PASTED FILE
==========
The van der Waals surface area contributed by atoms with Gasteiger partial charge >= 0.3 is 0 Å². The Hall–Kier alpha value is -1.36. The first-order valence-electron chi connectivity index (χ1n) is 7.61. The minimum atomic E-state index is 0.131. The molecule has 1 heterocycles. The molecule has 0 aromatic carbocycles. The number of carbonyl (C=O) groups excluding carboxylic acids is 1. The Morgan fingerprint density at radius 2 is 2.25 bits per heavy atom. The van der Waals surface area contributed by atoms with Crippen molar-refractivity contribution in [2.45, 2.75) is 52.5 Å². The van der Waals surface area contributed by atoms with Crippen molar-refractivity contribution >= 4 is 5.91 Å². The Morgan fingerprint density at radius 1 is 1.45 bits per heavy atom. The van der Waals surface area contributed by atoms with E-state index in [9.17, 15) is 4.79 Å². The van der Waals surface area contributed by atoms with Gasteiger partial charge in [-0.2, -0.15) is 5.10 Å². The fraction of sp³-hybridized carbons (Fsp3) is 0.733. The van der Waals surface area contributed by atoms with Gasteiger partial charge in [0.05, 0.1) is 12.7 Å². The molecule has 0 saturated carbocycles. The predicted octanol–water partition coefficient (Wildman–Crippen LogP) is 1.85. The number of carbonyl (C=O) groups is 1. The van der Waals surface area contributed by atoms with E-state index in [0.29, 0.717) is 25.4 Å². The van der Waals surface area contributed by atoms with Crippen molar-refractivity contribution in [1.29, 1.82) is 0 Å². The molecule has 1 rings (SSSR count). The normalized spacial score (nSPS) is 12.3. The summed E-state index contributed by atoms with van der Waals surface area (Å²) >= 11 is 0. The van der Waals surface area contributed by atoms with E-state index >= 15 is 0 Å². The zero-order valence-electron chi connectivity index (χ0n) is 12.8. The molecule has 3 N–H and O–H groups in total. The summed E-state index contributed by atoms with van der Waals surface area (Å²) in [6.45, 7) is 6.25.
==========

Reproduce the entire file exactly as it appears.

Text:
The van der Waals surface area contributed by atoms with Gasteiger partial charge >= 0.3 is 0 Å². The Hall–Kier alpha value is -1.36. The first-order valence-electron chi connectivity index (χ1n) is 7.61. The minimum atomic E-state index is 0.131. The molecule has 1 heterocycles. The molecule has 0 aromatic carbocycles. The number of carbonyl (C=O) groups excluding carboxylic acids is 1. The Morgan fingerprint density at radius 2 is 2.25 bits per heavy atom. The van der Waals surface area contributed by atoms with Crippen molar-refractivity contribution in [2.45, 2.75) is 52.5 Å². The van der Waals surface area contributed by atoms with Crippen molar-refractivity contribution >= 4 is 5.91 Å². The Morgan fingerprint density at radius 1 is 1.45 bits per heavy atom. The van der Waals surface area contributed by atoms with E-state index in [9.17, 15) is 4.79 Å². The van der Waals surface area contributed by atoms with Gasteiger partial charge in [-0.2, -0.15) is 5.10 Å². The fraction of sp³-hybridized carbons (Fsp3) is 0.733. The van der Waals surface area contributed by atoms with Gasteiger partial charge in [0.05, 0.1) is 12.7 Å². The molecule has 0 saturated carbocycles. The predicted octanol–water partition coefficient (Wildman–Crippen LogP) is 1.85. The number of carbonyl (C=O) groups is 1. The van der Waals surface area contributed by atoms with E-state index in [0.29, 0.717) is 25.4 Å². The van der Waals surface area contributed by atoms with Crippen molar-refractivity contribution in [1.29, 1.82) is 0 Å². The molecule has 1 rings (SSSR count). The normalized spacial score (nSPS) is 12.3. The summed E-state index contributed by atoms with van der Waals surface area (Å²) >= 11 is 0. The van der Waals surface area contributed by atoms with E-state index >= 15 is 0 Å². The zero-order valence-electron chi connectivity index (χ0n) is 12.8. The molecule has 3 N–H and O–H groups in total. The summed E-state index contributed by atoms with van der Waals surface area (Å²) in [6.45, 7) is 6.25.